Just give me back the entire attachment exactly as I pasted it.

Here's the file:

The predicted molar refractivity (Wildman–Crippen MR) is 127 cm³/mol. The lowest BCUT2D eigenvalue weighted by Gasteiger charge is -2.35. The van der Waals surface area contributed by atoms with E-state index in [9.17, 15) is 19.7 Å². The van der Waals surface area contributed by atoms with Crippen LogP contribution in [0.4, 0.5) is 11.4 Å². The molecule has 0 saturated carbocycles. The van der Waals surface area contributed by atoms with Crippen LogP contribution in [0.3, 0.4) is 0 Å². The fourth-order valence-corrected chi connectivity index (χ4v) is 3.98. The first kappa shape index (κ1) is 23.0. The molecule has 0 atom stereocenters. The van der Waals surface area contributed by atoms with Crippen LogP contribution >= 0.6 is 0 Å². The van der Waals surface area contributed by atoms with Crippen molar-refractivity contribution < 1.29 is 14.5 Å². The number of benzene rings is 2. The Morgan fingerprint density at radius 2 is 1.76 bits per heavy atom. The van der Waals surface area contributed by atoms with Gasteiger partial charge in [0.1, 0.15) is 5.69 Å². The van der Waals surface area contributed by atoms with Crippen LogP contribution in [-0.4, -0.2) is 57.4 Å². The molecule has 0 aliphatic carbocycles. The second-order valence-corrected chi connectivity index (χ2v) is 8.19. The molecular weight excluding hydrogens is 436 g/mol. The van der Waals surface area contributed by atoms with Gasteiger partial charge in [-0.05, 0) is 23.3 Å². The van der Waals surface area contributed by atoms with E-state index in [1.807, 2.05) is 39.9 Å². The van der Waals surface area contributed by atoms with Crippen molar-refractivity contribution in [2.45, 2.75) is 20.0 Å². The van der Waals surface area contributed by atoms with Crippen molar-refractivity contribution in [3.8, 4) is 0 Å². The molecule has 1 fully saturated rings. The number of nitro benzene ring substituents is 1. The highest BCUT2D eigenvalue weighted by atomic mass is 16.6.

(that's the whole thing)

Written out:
The predicted molar refractivity (Wildman–Crippen MR) is 127 cm³/mol. The lowest BCUT2D eigenvalue weighted by Gasteiger charge is -2.35. The van der Waals surface area contributed by atoms with E-state index in [9.17, 15) is 19.7 Å². The van der Waals surface area contributed by atoms with Crippen LogP contribution in [0.4, 0.5) is 11.4 Å². The molecule has 0 saturated carbocycles. The van der Waals surface area contributed by atoms with Crippen LogP contribution in [0.3, 0.4) is 0 Å². The fourth-order valence-corrected chi connectivity index (χ4v) is 3.98. The first kappa shape index (κ1) is 23.0. The molecule has 0 atom stereocenters. The van der Waals surface area contributed by atoms with Crippen LogP contribution >= 0.6 is 0 Å². The van der Waals surface area contributed by atoms with Crippen molar-refractivity contribution < 1.29 is 14.5 Å². The number of benzene rings is 2. The Morgan fingerprint density at radius 2 is 1.76 bits per heavy atom. The van der Waals surface area contributed by atoms with Gasteiger partial charge in [0.1, 0.15) is 5.69 Å². The van der Waals surface area contributed by atoms with Crippen LogP contribution in [-0.4, -0.2) is 57.4 Å². The molecule has 0 aliphatic carbocycles. The second-order valence-corrected chi connectivity index (χ2v) is 8.19. The molecular weight excluding hydrogens is 436 g/mol. The van der Waals surface area contributed by atoms with Gasteiger partial charge in [-0.05, 0) is 23.3 Å². The van der Waals surface area contributed by atoms with E-state index in [1.807, 2.05) is 39.9 Å². The van der Waals surface area contributed by atoms with Crippen molar-refractivity contribution in [2.45, 2.75) is 20.0 Å². The van der Waals surface area contributed by atoms with Crippen molar-refractivity contribution in [3.8, 4) is 0 Å². The molecule has 1 fully saturated rings. The number of nitro benzene ring substituents is 1. The highest BCUT2D eigenvalue weighted by atomic mass is 16.6.